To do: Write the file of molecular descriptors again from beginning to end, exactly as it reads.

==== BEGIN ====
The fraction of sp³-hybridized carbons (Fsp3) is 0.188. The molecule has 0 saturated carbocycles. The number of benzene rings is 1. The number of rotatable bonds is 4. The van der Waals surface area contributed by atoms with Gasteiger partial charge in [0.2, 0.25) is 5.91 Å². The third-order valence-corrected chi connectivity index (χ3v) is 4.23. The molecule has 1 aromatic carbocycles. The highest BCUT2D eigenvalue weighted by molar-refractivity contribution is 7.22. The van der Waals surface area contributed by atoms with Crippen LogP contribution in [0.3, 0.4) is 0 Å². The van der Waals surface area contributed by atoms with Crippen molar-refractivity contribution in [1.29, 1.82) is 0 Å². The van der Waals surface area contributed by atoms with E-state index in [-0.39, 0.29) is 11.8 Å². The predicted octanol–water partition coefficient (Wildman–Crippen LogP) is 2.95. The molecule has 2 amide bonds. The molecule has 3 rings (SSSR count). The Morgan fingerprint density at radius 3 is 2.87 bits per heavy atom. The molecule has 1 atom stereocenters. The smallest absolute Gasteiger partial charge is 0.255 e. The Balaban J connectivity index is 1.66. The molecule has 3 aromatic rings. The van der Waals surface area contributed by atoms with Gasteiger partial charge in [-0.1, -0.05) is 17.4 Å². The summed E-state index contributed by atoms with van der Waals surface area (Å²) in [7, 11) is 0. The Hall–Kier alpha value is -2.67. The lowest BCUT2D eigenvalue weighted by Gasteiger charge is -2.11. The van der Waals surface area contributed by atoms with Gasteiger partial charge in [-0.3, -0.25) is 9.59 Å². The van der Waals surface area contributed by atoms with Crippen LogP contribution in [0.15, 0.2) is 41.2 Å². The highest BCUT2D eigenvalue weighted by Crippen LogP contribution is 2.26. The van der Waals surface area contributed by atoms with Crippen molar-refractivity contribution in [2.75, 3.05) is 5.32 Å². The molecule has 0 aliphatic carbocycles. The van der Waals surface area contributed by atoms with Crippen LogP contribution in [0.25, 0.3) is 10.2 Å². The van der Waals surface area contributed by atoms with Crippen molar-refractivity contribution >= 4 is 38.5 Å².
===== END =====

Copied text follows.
The fraction of sp³-hybridized carbons (Fsp3) is 0.188. The molecule has 0 saturated carbocycles. The number of benzene rings is 1. The number of rotatable bonds is 4. The van der Waals surface area contributed by atoms with Gasteiger partial charge in [0.2, 0.25) is 5.91 Å². The third-order valence-corrected chi connectivity index (χ3v) is 4.23. The molecule has 1 aromatic carbocycles. The highest BCUT2D eigenvalue weighted by molar-refractivity contribution is 7.22. The van der Waals surface area contributed by atoms with Crippen LogP contribution in [0.3, 0.4) is 0 Å². The van der Waals surface area contributed by atoms with Crippen molar-refractivity contribution in [1.29, 1.82) is 0 Å². The van der Waals surface area contributed by atoms with E-state index in [-0.39, 0.29) is 11.8 Å². The predicted octanol–water partition coefficient (Wildman–Crippen LogP) is 2.95. The molecule has 2 amide bonds. The molecule has 3 rings (SSSR count). The Morgan fingerprint density at radius 3 is 2.87 bits per heavy atom. The molecule has 1 atom stereocenters. The smallest absolute Gasteiger partial charge is 0.255 e. The Balaban J connectivity index is 1.66. The molecule has 3 aromatic rings. The van der Waals surface area contributed by atoms with Gasteiger partial charge in [-0.1, -0.05) is 17.4 Å². The summed E-state index contributed by atoms with van der Waals surface area (Å²) in [7, 11) is 0. The Hall–Kier alpha value is -2.67. The lowest BCUT2D eigenvalue weighted by Gasteiger charge is -2.11. The van der Waals surface area contributed by atoms with Gasteiger partial charge in [-0.3, -0.25) is 9.59 Å². The van der Waals surface area contributed by atoms with Crippen LogP contribution in [0.15, 0.2) is 41.2 Å². The highest BCUT2D eigenvalue weighted by Crippen LogP contribution is 2.26. The van der Waals surface area contributed by atoms with Crippen molar-refractivity contribution in [2.75, 3.05) is 5.32 Å². The molecule has 0 aliphatic carbocycles. The van der Waals surface area contributed by atoms with Crippen LogP contribution in [0.25, 0.3) is 10.2 Å². The van der Waals surface area contributed by atoms with Crippen molar-refractivity contribution >= 4 is 38.5 Å².